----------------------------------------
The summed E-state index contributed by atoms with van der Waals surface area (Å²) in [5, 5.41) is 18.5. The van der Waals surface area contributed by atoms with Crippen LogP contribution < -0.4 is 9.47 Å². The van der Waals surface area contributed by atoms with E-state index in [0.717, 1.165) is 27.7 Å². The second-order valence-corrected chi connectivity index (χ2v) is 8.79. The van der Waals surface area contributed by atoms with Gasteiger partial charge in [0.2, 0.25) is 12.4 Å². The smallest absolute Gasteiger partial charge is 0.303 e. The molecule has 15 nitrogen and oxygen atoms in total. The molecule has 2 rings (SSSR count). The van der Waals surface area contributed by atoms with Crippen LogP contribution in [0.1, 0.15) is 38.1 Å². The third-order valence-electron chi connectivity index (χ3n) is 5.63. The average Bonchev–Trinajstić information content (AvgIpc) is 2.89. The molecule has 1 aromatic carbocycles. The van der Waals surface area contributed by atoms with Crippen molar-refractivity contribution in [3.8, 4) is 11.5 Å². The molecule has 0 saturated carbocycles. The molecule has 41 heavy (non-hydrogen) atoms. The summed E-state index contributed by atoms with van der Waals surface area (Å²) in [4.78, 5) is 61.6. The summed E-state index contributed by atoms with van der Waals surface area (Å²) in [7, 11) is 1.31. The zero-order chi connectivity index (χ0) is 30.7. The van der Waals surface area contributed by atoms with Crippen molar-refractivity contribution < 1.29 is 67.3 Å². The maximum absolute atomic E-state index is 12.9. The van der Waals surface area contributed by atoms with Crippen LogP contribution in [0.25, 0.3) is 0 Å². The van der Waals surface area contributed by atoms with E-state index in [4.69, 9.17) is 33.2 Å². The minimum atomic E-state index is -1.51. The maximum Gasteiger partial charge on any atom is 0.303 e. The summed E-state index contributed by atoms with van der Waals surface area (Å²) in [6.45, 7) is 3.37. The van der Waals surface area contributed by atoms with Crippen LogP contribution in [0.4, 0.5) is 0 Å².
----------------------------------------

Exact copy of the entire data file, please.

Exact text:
The summed E-state index contributed by atoms with van der Waals surface area (Å²) in [5, 5.41) is 18.5. The van der Waals surface area contributed by atoms with Crippen LogP contribution < -0.4 is 9.47 Å². The van der Waals surface area contributed by atoms with E-state index in [0.717, 1.165) is 27.7 Å². The second-order valence-corrected chi connectivity index (χ2v) is 8.79. The van der Waals surface area contributed by atoms with Gasteiger partial charge in [0.2, 0.25) is 12.4 Å². The smallest absolute Gasteiger partial charge is 0.303 e. The molecule has 15 nitrogen and oxygen atoms in total. The molecule has 2 rings (SSSR count). The van der Waals surface area contributed by atoms with Crippen LogP contribution in [0.1, 0.15) is 38.1 Å². The third-order valence-electron chi connectivity index (χ3n) is 5.63. The average Bonchev–Trinajstić information content (AvgIpc) is 2.89. The molecule has 1 aromatic carbocycles. The van der Waals surface area contributed by atoms with Crippen molar-refractivity contribution in [3.8, 4) is 11.5 Å². The molecule has 0 saturated carbocycles. The molecule has 41 heavy (non-hydrogen) atoms. The summed E-state index contributed by atoms with van der Waals surface area (Å²) in [4.78, 5) is 61.6. The summed E-state index contributed by atoms with van der Waals surface area (Å²) in [7, 11) is 1.31. The zero-order chi connectivity index (χ0) is 30.7. The van der Waals surface area contributed by atoms with Crippen molar-refractivity contribution < 1.29 is 67.3 Å². The maximum absolute atomic E-state index is 12.9. The van der Waals surface area contributed by atoms with Crippen LogP contribution in [0.25, 0.3) is 0 Å². The van der Waals surface area contributed by atoms with E-state index in [4.69, 9.17) is 33.2 Å². The minimum atomic E-state index is -1.51. The maximum Gasteiger partial charge on any atom is 0.303 e. The summed E-state index contributed by atoms with van der Waals surface area (Å²) in [6.45, 7) is 3.37. The van der Waals surface area contributed by atoms with Crippen LogP contribution in [0.4, 0.5) is 0 Å².